Trump cancels Davos trip over US-Mexico border wall row

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Published 10.01.2019 18:59
Updated 10.01.2019 22:42
President Donald Trump speaks to the media as he leaves the White House, Thursday Jan. 10, 2019, in Washington, en route for a trip to the border in Texas as the government shutdown continues. (AP Photo)
President Donald Trump speaks to the media as he leaves the White House, Thursday Jan. 10, 2019, in Washington, en route for a trip to the border in Texas as the government shutdown continues. (AP Photo)

U.S. President Donald Trump said he is canceling his trip to Davos, Switzerland because of the partial government shutdown, now in its 20th day.

He was scheduled to leave Jan. 21 to attend the World Economic Forum. Trump said he's canceling his trip because of Democrats' "intransigence" on border security. Trump and Democrats are at an impasse over funding for Trump's proposed wall at the southern border.

In a tweet Friday, Trump offered his "warmest regards and apologies" to the economic forum.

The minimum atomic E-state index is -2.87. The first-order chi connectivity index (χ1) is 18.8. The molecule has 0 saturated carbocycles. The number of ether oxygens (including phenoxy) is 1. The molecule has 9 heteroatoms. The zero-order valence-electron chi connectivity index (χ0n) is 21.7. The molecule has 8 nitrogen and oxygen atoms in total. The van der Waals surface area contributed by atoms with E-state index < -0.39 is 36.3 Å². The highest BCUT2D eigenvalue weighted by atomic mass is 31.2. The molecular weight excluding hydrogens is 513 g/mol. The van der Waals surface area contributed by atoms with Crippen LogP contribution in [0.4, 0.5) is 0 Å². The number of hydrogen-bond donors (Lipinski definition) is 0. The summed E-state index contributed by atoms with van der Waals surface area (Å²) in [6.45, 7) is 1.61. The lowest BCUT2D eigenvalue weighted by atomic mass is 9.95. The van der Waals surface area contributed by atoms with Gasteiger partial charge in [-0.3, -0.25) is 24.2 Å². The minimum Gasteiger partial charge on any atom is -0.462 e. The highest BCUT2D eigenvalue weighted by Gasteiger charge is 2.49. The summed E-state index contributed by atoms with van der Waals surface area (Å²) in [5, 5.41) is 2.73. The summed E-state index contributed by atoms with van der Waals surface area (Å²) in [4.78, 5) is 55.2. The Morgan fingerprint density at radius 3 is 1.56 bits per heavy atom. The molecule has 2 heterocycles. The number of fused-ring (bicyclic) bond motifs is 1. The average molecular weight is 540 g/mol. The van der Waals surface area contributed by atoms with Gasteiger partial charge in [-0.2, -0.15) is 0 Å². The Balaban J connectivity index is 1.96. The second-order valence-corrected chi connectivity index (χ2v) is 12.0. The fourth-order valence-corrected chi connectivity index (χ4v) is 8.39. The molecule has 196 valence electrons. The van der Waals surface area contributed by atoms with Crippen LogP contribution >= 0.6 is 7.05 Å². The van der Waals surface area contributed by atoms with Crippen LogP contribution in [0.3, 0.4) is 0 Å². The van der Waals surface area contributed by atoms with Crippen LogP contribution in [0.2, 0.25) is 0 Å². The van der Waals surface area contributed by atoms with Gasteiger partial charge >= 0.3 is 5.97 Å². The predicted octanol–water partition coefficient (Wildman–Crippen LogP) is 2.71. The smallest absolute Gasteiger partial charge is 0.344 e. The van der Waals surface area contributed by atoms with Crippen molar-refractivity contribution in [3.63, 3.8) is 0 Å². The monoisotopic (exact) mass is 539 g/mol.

Earlier in the day, he told reporters that he wanted to go, but that he might not if the shutdown over funding for a U.S.-Mexico border wall continues.

"I intended to go and speak in front of the world financial community in Davos. That's still on, but if the shutdown continues ... I won't go. I had planned to go, it's been very successful when I went. We have a great story to tell," Trump told reporters before leaving the White House to visit Texas.

Treasury Secretary Steven Mnuchin and other Cabinet members are still scheduled to attend the annual Davos event, which attracts business and political elite.

The partial government shutdown, now in its 20th day, could end by the meeting's Jan. 22 start date. The meeting concludes on Jan. 25.

China's Vice President Wang Qishan is also expected to attend, but it is not clear if there are any arrangements for a meeting between him and Trump during the annual gathering. China and the United States have taken a 90-day pause in implementing tariffs to hammer out a trade deal.

The Swiss meeting could also provide Trump with opportunities to discuss better terms of trade with the European Union, Japan, Canada and Mexico.

Last year, a brief government shutdown threatened to derail his trip to Davos, where he asserted that his "America First" agenda can go hand-in-hand with global cooperation.

Treasury Secretary Steven Mnuchin is leading the U.S. delegation to the annual Davos event, which courts high-profile businesspeople and political figures and other elites. Other members of the Cabinet are scheduled to attend as well as Trump's daughter Ivanka Trump and son-in-law, Jared Kushner.

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